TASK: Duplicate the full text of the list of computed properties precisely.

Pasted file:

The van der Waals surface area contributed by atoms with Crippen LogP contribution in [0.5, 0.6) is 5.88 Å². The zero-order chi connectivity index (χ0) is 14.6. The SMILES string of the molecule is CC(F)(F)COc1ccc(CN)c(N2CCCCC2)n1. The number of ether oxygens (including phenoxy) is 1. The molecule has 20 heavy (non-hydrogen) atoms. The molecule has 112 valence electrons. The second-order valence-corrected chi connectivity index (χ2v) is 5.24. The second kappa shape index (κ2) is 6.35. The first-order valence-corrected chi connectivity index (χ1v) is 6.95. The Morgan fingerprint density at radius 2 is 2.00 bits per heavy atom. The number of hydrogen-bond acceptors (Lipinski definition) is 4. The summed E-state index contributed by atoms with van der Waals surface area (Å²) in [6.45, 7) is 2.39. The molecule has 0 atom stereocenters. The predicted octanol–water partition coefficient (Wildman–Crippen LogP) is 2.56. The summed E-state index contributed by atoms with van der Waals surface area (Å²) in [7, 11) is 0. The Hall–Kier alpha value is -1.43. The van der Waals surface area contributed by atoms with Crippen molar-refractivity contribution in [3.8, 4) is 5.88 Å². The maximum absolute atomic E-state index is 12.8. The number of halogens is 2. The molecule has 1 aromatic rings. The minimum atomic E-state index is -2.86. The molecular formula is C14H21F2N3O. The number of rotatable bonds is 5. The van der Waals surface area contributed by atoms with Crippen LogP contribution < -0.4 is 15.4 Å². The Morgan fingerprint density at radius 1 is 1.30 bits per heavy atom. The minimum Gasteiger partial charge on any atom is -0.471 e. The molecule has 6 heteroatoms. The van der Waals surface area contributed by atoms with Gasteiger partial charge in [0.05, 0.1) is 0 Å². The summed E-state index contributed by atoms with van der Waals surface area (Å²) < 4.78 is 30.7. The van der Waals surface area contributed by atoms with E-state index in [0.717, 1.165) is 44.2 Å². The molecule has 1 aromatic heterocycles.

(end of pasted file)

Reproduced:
The van der Waals surface area contributed by atoms with Crippen LogP contribution in [0.5, 0.6) is 5.88 Å². The zero-order chi connectivity index (χ0) is 14.6. The SMILES string of the molecule is CC(F)(F)COc1ccc(CN)c(N2CCCCC2)n1. The number of ether oxygens (including phenoxy) is 1. The molecule has 20 heavy (non-hydrogen) atoms. The molecule has 112 valence electrons. The second-order valence-corrected chi connectivity index (χ2v) is 5.24. The second kappa shape index (κ2) is 6.35. The first-order valence-corrected chi connectivity index (χ1v) is 6.95. The Morgan fingerprint density at radius 2 is 2.00 bits per heavy atom. The number of hydrogen-bond acceptors (Lipinski definition) is 4. The summed E-state index contributed by atoms with van der Waals surface area (Å²) in [6.45, 7) is 2.39. The molecule has 0 atom stereocenters. The predicted octanol–water partition coefficient (Wildman–Crippen LogP) is 2.56. The summed E-state index contributed by atoms with van der Waals surface area (Å²) in [7, 11) is 0. The Hall–Kier alpha value is -1.43. The van der Waals surface area contributed by atoms with Crippen molar-refractivity contribution in [3.8, 4) is 5.88 Å². The maximum absolute atomic E-state index is 12.8. The number of halogens is 2. The molecule has 1 aromatic rings. The minimum atomic E-state index is -2.86. The molecular formula is C14H21F2N3O. The number of rotatable bonds is 5. The van der Waals surface area contributed by atoms with Crippen LogP contribution < -0.4 is 15.4 Å². The Morgan fingerprint density at radius 1 is 1.30 bits per heavy atom. The minimum Gasteiger partial charge on any atom is -0.471 e. The molecule has 6 heteroatoms. The van der Waals surface area contributed by atoms with Gasteiger partial charge in [0.05, 0.1) is 0 Å². The summed E-state index contributed by atoms with van der Waals surface area (Å²) < 4.78 is 30.7. The van der Waals surface area contributed by atoms with E-state index in [0.717, 1.165) is 44.2 Å². The molecule has 1 aromatic heterocycles.